Religion in Canadian Francophone Communities

HIST 224/3.0

Learning Outcomes

After completing HIST 224, students will be able to:

  • describe a variety of Francophone communities in Canada and their religious contexts;
  • explain the cultural challenges of each Francophone community and be able to compare the differences among them;
  • identify the significant events that have occurred from the 19th century to today in Francophone communities and consider the consequence of these events;
  • describe how the acquisition of French-language educational rights has shaped Canadian Francophone communities since the 19th century;
  • for students in Divinity or Religious Studies programmes, apply knowledge of Francophone communities’ history and culture to devise how a Minister would incorporate into pastoral care;
  • develop skills to communicate in a clear and concise manner to work with peers collaboratively; and
  • apply critical thinking skills to a variety of written forms to reflect and evaluate information being presented.

Description

 

Culture and Religion in Canadian Francophone Communities is designed for students from various Social Sciences and Humanities backgrounds at all levels of post-secondary education and is recommended for undergraduate students in History, Religious Studies and those studying for Ordained Ministry. This bilingual course focusses on the socio-cultural and religious realities of French-language communities in Canada, from the 19th century to today. The unique features of this course lie in its particular attention to Québec, French Canadians outside Québec, Acadians and French-speaking First Nations in Canada. By the end of the course, students will be able to explain and illustrate how these communities face challenges, including questions of assimilation, education, linguistic rights and the roles played by Churches and religion among them.

Terms

Winter 2017
Course Dates: 
Jan 9 - Apr 7, 2017
Exam Dates: 
Apr 13 - 27, 2017

Evaluation

 

Forum Discussion (5)

25%

Article Analysis

15%

Peer Review of Article and Book Analysis

10%

Book Analysis

20%

Final Exam

30%

**Evaluation Subject to Change**

Final Examination

Students must write their exam on the day and time scheduled by the University. The start time may vary slightly depending on the off-campus exam centre. Do not schedule vacations, appointments, etc., during the exam period.

Instructor

Professor Caroline-Isabelle Caron (caronc@queensu.ca)

Time Commitment

To complete the readings, assignments, and course activities, students can expect to spend on average, about 10 - 12 hours per week on the course.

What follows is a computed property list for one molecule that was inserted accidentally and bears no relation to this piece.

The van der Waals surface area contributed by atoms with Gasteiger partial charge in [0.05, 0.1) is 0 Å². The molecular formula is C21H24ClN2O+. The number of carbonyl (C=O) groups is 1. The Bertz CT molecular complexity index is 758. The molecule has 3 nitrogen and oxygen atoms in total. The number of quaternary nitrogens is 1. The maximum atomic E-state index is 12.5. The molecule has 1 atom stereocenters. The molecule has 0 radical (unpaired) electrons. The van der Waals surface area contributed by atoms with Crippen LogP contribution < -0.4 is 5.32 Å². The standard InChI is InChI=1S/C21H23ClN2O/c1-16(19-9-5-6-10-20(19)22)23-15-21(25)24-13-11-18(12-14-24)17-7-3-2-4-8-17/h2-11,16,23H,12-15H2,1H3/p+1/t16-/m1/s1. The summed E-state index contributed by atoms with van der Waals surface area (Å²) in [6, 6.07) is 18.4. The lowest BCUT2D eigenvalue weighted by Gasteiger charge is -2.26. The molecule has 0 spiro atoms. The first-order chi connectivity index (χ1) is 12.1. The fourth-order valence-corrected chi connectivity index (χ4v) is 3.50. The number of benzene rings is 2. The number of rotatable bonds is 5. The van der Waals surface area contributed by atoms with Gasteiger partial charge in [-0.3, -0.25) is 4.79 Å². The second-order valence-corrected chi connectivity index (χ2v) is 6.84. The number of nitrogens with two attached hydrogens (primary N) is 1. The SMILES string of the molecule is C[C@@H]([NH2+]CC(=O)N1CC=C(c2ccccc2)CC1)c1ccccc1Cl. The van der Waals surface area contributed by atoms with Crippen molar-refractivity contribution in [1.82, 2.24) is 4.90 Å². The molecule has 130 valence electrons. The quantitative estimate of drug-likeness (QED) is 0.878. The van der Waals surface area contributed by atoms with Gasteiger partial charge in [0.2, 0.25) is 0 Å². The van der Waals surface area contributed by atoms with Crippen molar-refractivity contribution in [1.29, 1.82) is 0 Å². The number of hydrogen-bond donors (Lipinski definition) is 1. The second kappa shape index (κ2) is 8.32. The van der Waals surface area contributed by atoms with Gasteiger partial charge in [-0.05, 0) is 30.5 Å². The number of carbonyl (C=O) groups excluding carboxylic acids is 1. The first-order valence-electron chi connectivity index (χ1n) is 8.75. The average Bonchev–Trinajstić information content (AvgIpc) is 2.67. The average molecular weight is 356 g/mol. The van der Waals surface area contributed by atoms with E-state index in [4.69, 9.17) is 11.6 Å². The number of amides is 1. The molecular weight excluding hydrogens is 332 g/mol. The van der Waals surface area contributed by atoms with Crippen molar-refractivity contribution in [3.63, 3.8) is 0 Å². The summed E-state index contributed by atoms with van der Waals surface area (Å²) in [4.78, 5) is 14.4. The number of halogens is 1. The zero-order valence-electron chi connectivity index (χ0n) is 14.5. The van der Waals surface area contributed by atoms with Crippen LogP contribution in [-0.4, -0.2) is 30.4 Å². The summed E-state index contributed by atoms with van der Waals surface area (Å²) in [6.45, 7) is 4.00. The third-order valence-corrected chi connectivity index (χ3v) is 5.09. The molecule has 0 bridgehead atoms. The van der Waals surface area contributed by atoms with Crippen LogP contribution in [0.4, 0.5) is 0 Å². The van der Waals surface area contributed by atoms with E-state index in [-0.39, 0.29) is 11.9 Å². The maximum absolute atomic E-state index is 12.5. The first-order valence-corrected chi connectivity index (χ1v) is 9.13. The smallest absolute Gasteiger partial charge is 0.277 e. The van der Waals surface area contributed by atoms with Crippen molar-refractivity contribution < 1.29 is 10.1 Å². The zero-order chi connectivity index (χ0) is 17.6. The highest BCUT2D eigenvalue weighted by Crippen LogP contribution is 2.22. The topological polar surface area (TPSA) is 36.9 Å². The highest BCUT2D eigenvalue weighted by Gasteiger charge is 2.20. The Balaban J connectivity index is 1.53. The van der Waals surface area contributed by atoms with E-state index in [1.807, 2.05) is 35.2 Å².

Course Resources

About SOLUS

SOLUS is Queen’s Student On-Line University System. You’ll have access to a SOLUS account once you become a Queen’s student. You’ll use SOLUS to register for courses, add and drop courses, update your contact information, view financial and academic information, and pay your tuition.

About OnQ

OnQ is Queen's online learning platform. You'll log into Moodle to access your course. All materials related to your course—notes, readings, videos, recordings, discussion forums, assignments, quizzes, groupwork, tutorials, and help—will be on the OnQ site.

About Credit Units

Queen’s courses are weighted in credit units. A typical one-term course is worth 3.0 units, and a typical two-term course is worth 6.0 units. You combine these units to create your degree. A general (three-year) BA or BSc requires a total of 90 credit units.

Computer Requirements

To take an online course, you’ll need a high speed internet connection as well as a microphone and speakers to be able to watch videos, hear sounds, and participate in interactive online activities. A webcam is recommended but not necessary.

System Requirements:

  • Laptop or Desktop computer purchased within the last 5 years. (mobile devices are not supported)
  • Windows Vista SP2/Mac OSX 10.9 or higher
  • Up to date versions of Firefox, Internet Explorer or Safari. Please note that Google Chrome is not recommended for use in our courses.
  • Most recent version of Adobe Reader and Adobe Flash

 See also Getting Started.

Dates/Deadlines

The deadlines for new applications to Queen’s Arts and Science Online courses are in our Upcoming Application Dates section.

Tuition Fees

Tuition fees vary depending when you start, your year, faculty, and program. Fees for 2016-17 first-year Distance Career Arts & Science Canadian students are as follows: for a 3.0-unit course, $648.40; for a 6.0-unit course, $1296.80. See also Tuition and Fees.

Grading Scheme

The information below is intended for undergraduate students in the Faculty of Arts and Science. Academic Regulations in other Faculties may differ.

Letter Grade Grade Point
A+4.30
A4.00
A-3.70
B+3.30
B3.00
B-2.70
C+2.30
C2.00
C-1.70
D+1.30
D1.00
D-0.70
F0.00

GPA Calculators
Have your SOLUS grade report handy and then follow the link to the Arts and Science GPA calculators.

How does this affect my academics?
See the GPA and Academic Standing page.

Follow the link above for an explanation of how the GPA system affects such things as the Dean’s Honour List, requirements to graduate, and academic progression.

Frequently Asked Questions on the Grading Scheme
Please follow this link to the FAQ's

Campus Bookstore

All textbooks can be purchased at Queen’s Campus Bookstore.

Non-Queen’s Students

All Queen’s Arts and Science Online courses are open to students at other universities. Before applying as a visiting student, request a Letter of Permission from your home university that states that you have permission to take the course and apply it to your degree. See also Apply.

Academic Integrity

Please see Queen’s policy statement on academic integrity for information on how to complete an online course honestly.